But enough out of me. Please take some time, if you have some, to give Aschburner’s feature a read. Here’s another excerpt.
The NBA has a shadow squad of once-electric players forever altered by injuries, guys such as McDyess in San Antonio, Tracy McGrady in Detroit and Gilbert Arenas in Orlando. Redd got to watch Arenas up close Wednesday as he shuffled through a five-point, 2-of-6 shooting night for the Magic. They aren’t who they once were, their teams aren’t organized around them and it can be a humbling, difficult experience.
Springtime is on the way in Milwaukee. The snows are melting a dirty trickle in the rain. The chartered buses are revved up for the state high school sectionals. March Madness is in the air. And the Bucks playoff seeding rests (in part) on how well they fare in games against the Philadelphia 76ers and Boston Celtics.
Celtics-Sixers, Sixers-Bucks, Bucks-Celtics — a weekend round-robin that began tonight in Philly — harkens (albeit vaguely) back to the NBA’s Golden Age when Larry Bird‘s Celtics, Sidney Moncrief‘s Bucks and Dr. J‘s Sixers waged battle season after season for home court advantage in the Eastern Conference.
To be a fan of coach Don Nelson’s Bucks was to worry about your team’s health every spring and fret over the strength of the opposition, the names Bird, Erving, Bobby Jones, McHale, Moses muttered under the breath in curses. Bucks fans cringed at the inevitable playoff disappointment against arguably the two best teams ever assembled in the NBA. But the Bucks in those days had Moncrief and Marques Johnson and Bob Lanier, and later Moncrief and Terry Cummings and Paul Pressey. There was always hope.
The stakes aren’t so high for our Bucks these days. They are a disappointing 25-38, a far cry from the Bucks teams that chased 60-win seasons during Moncrief’s prime. Yet the 2011 Bucks find themselves gaining ground in the mad stumble for the 8th and final playoff spot in the East, one game out as they face the Sixers Saturday at the BC and go to Boston Sunday to meet the Celtics.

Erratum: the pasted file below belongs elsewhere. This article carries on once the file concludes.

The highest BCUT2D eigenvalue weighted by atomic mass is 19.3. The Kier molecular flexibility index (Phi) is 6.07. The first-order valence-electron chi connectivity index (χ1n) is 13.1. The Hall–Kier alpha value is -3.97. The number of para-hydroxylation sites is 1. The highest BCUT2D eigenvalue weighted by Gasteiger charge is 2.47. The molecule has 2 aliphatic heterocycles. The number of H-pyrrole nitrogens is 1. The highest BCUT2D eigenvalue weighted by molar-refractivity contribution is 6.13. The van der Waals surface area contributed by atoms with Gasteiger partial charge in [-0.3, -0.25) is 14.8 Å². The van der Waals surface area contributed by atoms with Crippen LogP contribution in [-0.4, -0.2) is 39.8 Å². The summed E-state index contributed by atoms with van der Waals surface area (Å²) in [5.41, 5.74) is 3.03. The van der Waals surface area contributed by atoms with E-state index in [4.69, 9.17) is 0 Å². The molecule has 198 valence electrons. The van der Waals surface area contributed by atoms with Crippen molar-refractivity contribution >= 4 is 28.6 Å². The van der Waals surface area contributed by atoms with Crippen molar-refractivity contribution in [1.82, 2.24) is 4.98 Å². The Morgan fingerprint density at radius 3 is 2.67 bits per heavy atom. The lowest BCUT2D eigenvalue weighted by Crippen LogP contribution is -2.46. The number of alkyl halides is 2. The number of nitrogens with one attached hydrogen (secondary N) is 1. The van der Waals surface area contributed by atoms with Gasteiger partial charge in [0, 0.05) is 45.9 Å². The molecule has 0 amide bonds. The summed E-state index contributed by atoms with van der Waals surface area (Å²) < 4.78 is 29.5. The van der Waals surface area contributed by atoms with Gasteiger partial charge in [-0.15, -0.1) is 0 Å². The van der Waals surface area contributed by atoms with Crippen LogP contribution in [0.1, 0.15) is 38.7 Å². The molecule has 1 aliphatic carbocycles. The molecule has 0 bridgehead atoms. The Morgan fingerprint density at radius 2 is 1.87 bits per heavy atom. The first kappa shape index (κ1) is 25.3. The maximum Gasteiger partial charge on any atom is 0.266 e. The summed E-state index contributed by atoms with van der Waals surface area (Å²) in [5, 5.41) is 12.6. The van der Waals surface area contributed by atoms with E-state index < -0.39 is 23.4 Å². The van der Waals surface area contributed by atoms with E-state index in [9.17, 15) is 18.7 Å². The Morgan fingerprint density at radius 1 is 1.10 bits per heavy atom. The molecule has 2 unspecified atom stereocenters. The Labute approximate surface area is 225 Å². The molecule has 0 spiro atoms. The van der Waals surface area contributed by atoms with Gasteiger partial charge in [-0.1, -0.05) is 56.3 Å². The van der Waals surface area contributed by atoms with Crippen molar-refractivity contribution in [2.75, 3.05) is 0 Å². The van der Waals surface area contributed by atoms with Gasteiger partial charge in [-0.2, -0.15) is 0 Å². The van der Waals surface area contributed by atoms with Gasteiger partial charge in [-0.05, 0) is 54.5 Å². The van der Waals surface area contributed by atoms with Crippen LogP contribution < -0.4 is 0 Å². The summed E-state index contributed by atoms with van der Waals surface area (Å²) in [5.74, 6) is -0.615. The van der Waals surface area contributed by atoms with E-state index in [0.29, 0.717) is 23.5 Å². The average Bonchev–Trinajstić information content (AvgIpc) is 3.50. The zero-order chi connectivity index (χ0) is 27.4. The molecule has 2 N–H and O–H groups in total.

The Celtics are hanging on to the top seed in the East with Derrick Rose’s Bulls hot on their heels. The Sixers are in 7th place, out of the Bucks reach and looking to move up a rung or two on the East playoff ladder.
This Philly-Boston weekend is critical for Bucks as they work to establish some late consistency and salvage the season.
“The big test for us is Philly (on Saturday),” Bucks center Andrew Bogut noted after the Bucks ran away from the last place Cleveland Cavs on Wednesday for a rare easy victory. “We never play well against Philly, and they’re having a great year. I think Philly is our test.”
Eighth will have to do for Bogut and the Bucks this season.
And, no, the names Bogut, Garnett and Brand don’t resonate like those of Erving, Bird and Moncrief, who will be on hand Saturday providing color commentary for the Bucks’ FSN broadcast.
But spring is almost here in Wisconsin, and this will have to do.
Eighth was good enough for the Chicago Bulls in 1986, Michael Jordan‘s second NBA season, the year he missed 64 games with a broken left foot. It will be good enough for Brandon Jennings in his sophomore NBA season, a year in which he, too, broke his left foot.
Jordan’s 1986 Bulls, also featuring rookie Charles Oakley and Orlando Woolridge in his second season, are worth mentioning here because whoever grabs the 8th seed in the East this season will surely make the playoffs with one of the worst records in recent memory.